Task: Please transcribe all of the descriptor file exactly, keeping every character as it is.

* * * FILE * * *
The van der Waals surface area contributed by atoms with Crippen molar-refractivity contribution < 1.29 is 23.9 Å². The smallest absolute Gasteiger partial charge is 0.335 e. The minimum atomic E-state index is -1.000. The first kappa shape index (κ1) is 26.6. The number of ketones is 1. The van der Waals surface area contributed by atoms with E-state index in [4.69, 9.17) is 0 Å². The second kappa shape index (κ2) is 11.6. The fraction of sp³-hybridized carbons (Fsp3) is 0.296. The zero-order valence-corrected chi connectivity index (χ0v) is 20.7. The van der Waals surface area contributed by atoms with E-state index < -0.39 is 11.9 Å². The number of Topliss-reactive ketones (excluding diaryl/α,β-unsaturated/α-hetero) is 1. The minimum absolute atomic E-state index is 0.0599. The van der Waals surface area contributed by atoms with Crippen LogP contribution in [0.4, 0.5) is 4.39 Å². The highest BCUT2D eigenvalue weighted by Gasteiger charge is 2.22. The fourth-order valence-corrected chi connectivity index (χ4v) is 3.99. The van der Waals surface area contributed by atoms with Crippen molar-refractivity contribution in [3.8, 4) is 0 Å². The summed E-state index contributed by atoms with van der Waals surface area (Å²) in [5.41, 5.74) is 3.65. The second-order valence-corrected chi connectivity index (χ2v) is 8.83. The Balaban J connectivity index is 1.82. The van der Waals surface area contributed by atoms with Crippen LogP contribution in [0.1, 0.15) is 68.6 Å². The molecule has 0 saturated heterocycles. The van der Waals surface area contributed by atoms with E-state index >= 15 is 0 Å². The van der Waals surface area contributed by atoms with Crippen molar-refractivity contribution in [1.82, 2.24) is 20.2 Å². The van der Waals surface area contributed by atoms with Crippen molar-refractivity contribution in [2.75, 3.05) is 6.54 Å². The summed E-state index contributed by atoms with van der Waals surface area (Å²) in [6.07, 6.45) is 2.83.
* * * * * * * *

The van der Waals surface area contributed by atoms with Crippen molar-refractivity contribution < 1.29 is 23.9 Å². The smallest absolute Gasteiger partial charge is 0.335 e. The minimum atomic E-state index is -1.000. The first kappa shape index (κ1) is 26.6. The number of ketones is 1. The van der Waals surface area contributed by atoms with E-state index in [4.69, 9.17) is 0 Å². The second kappa shape index (κ2) is 11.6. The fraction of sp³-hybridized carbons (Fsp3) is 0.296. The zero-order valence-corrected chi connectivity index (χ0v) is 20.7. The van der Waals surface area contributed by atoms with E-state index < -0.39 is 11.9 Å². The number of Topliss-reactive ketones (excluding diaryl/α,β-unsaturated/α-hetero) is 1. The minimum absolute atomic E-state index is 0.0599. The van der Waals surface area contributed by atoms with Crippen LogP contribution in [0.4, 0.5) is 4.39 Å². The highest BCUT2D eigenvalue weighted by Gasteiger charge is 2.22. The fourth-order valence-corrected chi connectivity index (χ4v) is 3.99. The van der Waals surface area contributed by atoms with Crippen molar-refractivity contribution in [3.8, 4) is 0 Å². The summed E-state index contributed by atoms with van der Waals surface area (Å²) in [5.41, 5.74) is 3.65. The second-order valence-corrected chi connectivity index (χ2v) is 8.83. The Balaban J connectivity index is 1.82. The van der Waals surface area contributed by atoms with Crippen LogP contribution in [0.1, 0.15) is 68.6 Å². The molecule has 0 saturated heterocycles. The van der Waals surface area contributed by atoms with E-state index >= 15 is 0 Å². The van der Waals surface area contributed by atoms with Crippen molar-refractivity contribution in [1.82, 2.24) is 20.2 Å². The van der Waals surface area contributed by atoms with Crippen molar-refractivity contribution in [2.75, 3.05) is 6.54 Å². The summed E-state index contributed by atoms with van der Waals surface area (Å²) in [6.07, 6.45) is 2.83.